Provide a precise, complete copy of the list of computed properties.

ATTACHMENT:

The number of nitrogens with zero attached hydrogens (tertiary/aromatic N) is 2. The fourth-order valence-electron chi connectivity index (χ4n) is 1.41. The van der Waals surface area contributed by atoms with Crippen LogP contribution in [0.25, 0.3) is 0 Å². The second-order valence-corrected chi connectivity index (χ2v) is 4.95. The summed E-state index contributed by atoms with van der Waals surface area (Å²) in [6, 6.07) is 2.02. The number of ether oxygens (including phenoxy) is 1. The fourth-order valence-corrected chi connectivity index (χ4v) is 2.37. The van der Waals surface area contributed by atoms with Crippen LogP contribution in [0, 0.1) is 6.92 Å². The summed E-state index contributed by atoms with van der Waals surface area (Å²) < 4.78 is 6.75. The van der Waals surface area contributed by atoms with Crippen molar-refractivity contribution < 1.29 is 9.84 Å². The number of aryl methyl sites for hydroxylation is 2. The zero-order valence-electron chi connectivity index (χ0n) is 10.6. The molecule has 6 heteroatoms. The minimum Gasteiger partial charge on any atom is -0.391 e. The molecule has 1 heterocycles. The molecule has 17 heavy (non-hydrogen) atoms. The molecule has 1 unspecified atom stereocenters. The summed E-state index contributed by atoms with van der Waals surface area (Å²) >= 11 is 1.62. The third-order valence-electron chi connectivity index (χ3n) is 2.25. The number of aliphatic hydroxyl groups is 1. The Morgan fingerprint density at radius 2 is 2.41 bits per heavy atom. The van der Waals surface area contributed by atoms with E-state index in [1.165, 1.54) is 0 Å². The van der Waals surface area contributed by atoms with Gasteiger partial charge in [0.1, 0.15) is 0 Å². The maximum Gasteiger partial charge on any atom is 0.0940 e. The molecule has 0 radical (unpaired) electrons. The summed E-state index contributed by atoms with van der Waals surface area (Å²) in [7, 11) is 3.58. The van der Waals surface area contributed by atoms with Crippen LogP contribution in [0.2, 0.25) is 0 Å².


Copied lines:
The number of nitrogens with zero attached hydrogens (tertiary/aromatic N) is 2. The fourth-order valence-electron chi connectivity index (χ4n) is 1.41. The van der Waals surface area contributed by atoms with Crippen LogP contribution in [0.25, 0.3) is 0 Å². The second-order valence-corrected chi connectivity index (χ2v) is 4.95. The summed E-state index contributed by atoms with van der Waals surface area (Å²) in [6, 6.07) is 2.02. The number of ether oxygens (including phenoxy) is 1. The fourth-order valence-corrected chi connectivity index (χ4v) is 2.37. The van der Waals surface area contributed by atoms with Crippen LogP contribution in [0, 0.1) is 6.92 Å². The summed E-state index contributed by atoms with van der Waals surface area (Å²) < 4.78 is 6.75. The van der Waals surface area contributed by atoms with Crippen molar-refractivity contribution < 1.29 is 9.84 Å². The number of aryl methyl sites for hydroxylation is 2. The zero-order valence-electron chi connectivity index (χ0n) is 10.6. The molecule has 6 heteroatoms. The minimum Gasteiger partial charge on any atom is -0.391 e. The molecule has 1 heterocycles. The molecule has 17 heavy (non-hydrogen) atoms. The molecule has 1 unspecified atom stereocenters. The summed E-state index contributed by atoms with van der Waals surface area (Å²) >= 11 is 1.62. The third-order valence-electron chi connectivity index (χ3n) is 2.25. The number of aliphatic hydroxyl groups is 1. The Morgan fingerprint density at radius 2 is 2.41 bits per heavy atom. The van der Waals surface area contributed by atoms with E-state index in [1.165, 1.54) is 0 Å². The van der Waals surface area contributed by atoms with Gasteiger partial charge in [0.1, 0.15) is 0 Å². The maximum Gasteiger partial charge on any atom is 0.0940 e. The molecule has 0 radical (unpaired) electrons. The summed E-state index contributed by atoms with van der Waals surface area (Å²) in [7, 11) is 3.58. The van der Waals surface area contributed by atoms with Crippen LogP contribution in [0.2, 0.25) is 0 Å².